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New author Anna Wong: Exploring Chinese Culture and Tradition Through Her Books

Meet Anna Wong, the creative mind behind "ABCs for ABCs" and "Doubly Happy." A delightful journey through Chinese symbolism and culture, encapsulated in a vibrant ABC format. Anna, embracing her Chinese-American heritage, crafted this book as a bridge for American Born Chinese to connect with their roots. Through playful symbolism and colorful illustrations, Anna invites readers of all ages to explore the richness of Chinese tradition.

As a resident of San Francisco and fellow author we love to hear about what inspired these books. So let's Dive-in and let the adventure begin!

Tell me about your title? ABCs for ABCs, what does that mean? 

I am doubly happy and lucky to be of Chinese and American heritage. My book showcases everyday Chinese objects but not everyone is familiar with the symbolism. This is my ABC formatted book for American Born Chinese. It was a fun way to play on the title - Doubly Happy by repeating ABCs.


What inspired you to write this book? What is the age group?

With the rise of anti-Asian sentiment, it made me think about my Chinese identity. As an Auntie I wanted to share my pride in being Chinese and nourish that in my “nieces and nephews”. (“Auntie” is what you call an elder, whether related or not) But, how could they stand tall and be proud if they don’t know their heritage? As I worked on y book, I realized there were also so many things of Chinese culture and tradition that I wanted to pass along and not have it forgotten. So, I wrote this book for all ages for anyone interested in learning more about different cultures. It can be read at different levels.


Whenever we are at an event I see many Chinese Americans' eyes light up when they look at your title and start flipping through the pages. What do you think resonates with your audience?

First, I love it when they respond and chuckle over title. Then they find familiar things from their childhood and it feels fresh and new. It’s seen with a different lens. Plus my book is very colorful and happy!

2024 is the year of the dragon. you mention the dragon and its meaning in your abc book. what is it we can look forward to this coming year?

I can't make any predictions but it is the of the dragon –  one of the most coveted animals in the Chinese zodiac. Those born in the year of the Dragon are passionate, confident, bold, lucky and also somewhat of a perfectionist. Like horoscopes, different traits are attributed to each animal in the Chinese zodiac. You may think it describes you or acts as a predictor of your fate.


Tell me the importance of oranges and why we see so many of them during this time of year, especially in Chinatown. What are other treats we should look out for during the new year festivities? 

Oranges and tangerines symbolize gold and prosperity. It is important to include the stem and leaves when gifting or using as decorations. They symbolize abundance, opulence and wholeness, not to mention freshness.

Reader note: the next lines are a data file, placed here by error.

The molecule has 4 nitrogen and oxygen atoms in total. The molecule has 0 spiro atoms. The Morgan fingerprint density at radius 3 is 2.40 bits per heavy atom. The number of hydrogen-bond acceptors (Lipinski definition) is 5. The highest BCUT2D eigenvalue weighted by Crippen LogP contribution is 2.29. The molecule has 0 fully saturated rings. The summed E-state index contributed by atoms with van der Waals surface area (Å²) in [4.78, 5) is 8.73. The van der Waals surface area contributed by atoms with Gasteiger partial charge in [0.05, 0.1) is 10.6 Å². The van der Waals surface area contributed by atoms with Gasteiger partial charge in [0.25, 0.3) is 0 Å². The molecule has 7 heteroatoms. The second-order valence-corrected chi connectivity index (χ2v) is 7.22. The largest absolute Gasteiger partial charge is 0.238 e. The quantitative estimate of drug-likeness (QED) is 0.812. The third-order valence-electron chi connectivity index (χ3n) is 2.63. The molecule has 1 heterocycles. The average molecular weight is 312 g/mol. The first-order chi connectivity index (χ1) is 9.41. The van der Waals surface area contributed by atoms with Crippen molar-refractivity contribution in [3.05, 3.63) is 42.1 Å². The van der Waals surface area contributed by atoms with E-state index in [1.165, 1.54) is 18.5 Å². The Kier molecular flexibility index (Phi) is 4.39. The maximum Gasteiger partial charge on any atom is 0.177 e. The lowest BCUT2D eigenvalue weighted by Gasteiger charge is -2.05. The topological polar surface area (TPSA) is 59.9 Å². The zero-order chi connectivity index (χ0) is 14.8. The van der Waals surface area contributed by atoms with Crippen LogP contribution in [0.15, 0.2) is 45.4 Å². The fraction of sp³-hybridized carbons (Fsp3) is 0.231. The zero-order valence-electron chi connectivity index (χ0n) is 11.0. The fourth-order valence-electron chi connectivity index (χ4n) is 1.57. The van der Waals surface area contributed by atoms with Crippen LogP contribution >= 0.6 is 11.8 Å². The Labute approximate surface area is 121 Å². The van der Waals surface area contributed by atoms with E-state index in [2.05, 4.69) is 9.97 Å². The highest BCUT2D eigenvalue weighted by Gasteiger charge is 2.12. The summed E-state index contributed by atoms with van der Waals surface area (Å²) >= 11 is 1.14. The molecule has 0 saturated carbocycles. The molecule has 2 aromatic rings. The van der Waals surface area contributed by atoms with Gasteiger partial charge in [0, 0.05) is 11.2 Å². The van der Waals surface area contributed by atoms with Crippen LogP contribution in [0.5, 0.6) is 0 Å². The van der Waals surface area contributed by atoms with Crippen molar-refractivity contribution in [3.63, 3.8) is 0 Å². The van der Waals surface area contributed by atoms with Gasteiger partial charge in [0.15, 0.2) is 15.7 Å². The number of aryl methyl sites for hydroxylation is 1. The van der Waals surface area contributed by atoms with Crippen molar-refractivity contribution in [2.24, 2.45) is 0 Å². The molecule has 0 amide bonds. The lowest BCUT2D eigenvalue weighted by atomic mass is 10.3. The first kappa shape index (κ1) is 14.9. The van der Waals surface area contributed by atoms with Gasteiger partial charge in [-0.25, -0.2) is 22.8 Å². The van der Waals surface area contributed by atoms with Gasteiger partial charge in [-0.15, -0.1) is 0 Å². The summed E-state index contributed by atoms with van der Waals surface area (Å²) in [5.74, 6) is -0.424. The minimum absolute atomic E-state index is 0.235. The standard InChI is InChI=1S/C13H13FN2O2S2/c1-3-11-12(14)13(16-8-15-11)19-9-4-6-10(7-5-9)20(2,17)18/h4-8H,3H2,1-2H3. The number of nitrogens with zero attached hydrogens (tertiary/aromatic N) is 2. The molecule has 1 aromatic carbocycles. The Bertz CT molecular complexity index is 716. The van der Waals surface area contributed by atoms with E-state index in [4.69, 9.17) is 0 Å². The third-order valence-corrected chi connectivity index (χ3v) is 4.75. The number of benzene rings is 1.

When we get home how can we celebrate Chinese New Year? What fun activities/games do you suggest we should do to invite us in on this ancient culture?

New Year is about coming together and gathering as a family. There are traditions like setting out the Tray of Togetherness which is a candy dish with 6 or 8 compartments, cleaning house, not washing your hair on New Year’s Day, opening your windows on the eve, handing out red envelopes -which has its own set of guidelines.


I love the index of your book where you detail what all the symbols mean in your book. I know now to never stick my chopsticks into a bowl of rice, which is a huge no-no. Do you have another tip in Chinese manners that we should be aware of so that we can utilize it as we explore Chinatown?

If you were to be served a whole fish, with head and tail intact, you should never flip the fish as it is akin to tipping the boat. At dim sum, where many family and friends gather and conversations are flowing, you don’t need to pause your conversation when someone refills your up of tea. Simply tap two fingers on the table.


Speaking of exploring. You live in San Francisco. What is your favorite San Francisco destination and why?

Let’s clarify this is only one of many favorites. I’d say The Ferry Building because you can have it all and it is central. I love it and it is also great for out of towners.


If you were to design a one day itinerary of a first time visitor to SF, what would it be?

Oh, I love playing tourist, showing off the city. Off the beaten path, I love showing off the 16th Avenue Moraga Mosaic Steps and view at the top. Telegraph Hill steps from Battery to Coit Tower. The Lyon Street Stairs. The Russian Hill stairs. Notice there’s a theme here. And the Pacific Coastal trail is another favorite.


You just came out with another book. What inspired this one?

During family gatherings and reunions, we often reference auspicious superstitions and traditions that we observed or in some cases, like washing hair on birthdays, that we would not practice. I realize these ‘rules’ for luck are another aspect of my identity I wanted to capture, record and pass along.


How can people get a copy of your book?!

Both books are available at Chinese Historical Society Museum, Black Bird Bookstore and SF Mercantile. Or you can purchase directly on my website

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